After Effects allocates RAM to play video and audio in the Timeline, Layer, or Footage panel at real-time speed. The number of frames that can be stored for real-time playback depends on the amount of RAM available and the settings in the Preview panel. The default preview behavior is configured to produce a preview that represents a real-time playback. When you press spacebar (the default keyboard shortcut), After Effects starts a preview with audio, and caches frames until the available RAM is filled.
Why doesn't After Effects preview in real-time like Premiere Pro?
After Effects is different than Premiere Pro when it comes to previewing.
In Premiere, if you have a 60-second sequence and hit Play, the playhead will reach the end of the sequence in exactly 60 seconds, even if Premiere has to skip frames to do so. This is not always the case in After Effects. If you have a 10-second composition in After Effects and hit Play, it may take 10 seconds, or it might take 17 seconds, or it might take 2 minutes and 43 seconds. Common to most motion graphic applications, After Effects will not skip frames - it will play every frame of video, even if it has to slow down playback to do so. But usually, on the second playthrough, it plays smoothly. [Source- Screenlight.tv Blog]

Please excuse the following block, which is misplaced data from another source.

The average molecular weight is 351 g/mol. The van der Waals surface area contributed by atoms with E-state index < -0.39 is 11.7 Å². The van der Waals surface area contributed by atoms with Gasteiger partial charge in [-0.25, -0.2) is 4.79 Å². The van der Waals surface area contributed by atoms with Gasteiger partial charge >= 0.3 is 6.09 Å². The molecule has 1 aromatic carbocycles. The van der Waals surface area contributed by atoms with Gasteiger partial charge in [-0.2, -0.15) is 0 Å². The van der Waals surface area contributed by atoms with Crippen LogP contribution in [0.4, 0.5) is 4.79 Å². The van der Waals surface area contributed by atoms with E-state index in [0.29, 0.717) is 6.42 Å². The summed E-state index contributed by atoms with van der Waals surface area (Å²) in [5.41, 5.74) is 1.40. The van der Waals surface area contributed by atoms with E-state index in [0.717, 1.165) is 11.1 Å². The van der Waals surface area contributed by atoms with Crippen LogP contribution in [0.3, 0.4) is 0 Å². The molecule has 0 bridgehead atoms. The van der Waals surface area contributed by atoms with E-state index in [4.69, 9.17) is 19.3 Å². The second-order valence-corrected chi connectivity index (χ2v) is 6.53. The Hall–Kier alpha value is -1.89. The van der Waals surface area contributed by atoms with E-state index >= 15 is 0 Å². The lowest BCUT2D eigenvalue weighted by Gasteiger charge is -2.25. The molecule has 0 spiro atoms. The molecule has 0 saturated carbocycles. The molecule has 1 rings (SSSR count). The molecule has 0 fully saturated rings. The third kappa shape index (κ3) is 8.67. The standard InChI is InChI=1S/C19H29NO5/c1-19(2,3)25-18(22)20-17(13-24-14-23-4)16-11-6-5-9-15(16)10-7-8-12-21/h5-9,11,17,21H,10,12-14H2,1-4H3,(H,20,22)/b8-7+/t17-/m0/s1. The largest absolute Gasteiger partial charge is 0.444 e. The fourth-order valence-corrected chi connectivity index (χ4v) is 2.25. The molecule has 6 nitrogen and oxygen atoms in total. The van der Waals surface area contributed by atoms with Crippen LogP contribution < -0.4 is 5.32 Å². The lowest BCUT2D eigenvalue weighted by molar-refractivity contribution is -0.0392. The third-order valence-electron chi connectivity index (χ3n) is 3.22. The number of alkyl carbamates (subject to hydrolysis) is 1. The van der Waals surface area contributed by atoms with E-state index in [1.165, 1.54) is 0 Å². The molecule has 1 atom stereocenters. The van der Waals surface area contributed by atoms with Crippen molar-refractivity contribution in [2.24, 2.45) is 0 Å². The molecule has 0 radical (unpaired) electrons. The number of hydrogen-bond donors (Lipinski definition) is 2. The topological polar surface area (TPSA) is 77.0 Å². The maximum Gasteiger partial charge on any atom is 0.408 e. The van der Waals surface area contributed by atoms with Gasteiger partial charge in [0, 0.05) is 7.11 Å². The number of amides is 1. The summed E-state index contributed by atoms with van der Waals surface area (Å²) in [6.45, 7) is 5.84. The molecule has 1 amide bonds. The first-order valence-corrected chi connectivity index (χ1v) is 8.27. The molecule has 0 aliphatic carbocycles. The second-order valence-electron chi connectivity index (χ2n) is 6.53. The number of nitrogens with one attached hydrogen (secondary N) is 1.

Under the hood, After Effects has a different architecture than Premiere Pro. As mentioned above, After Effects has to load every frame of the composition in the RAM before it can be previewed. That's why it's recommended to limit the length of the composition to a few seconds because working in a lengthy composition means your computer has to process thousands of frames. Thus, putting a lot of strain on your computer and making it difficult to preview in real-time.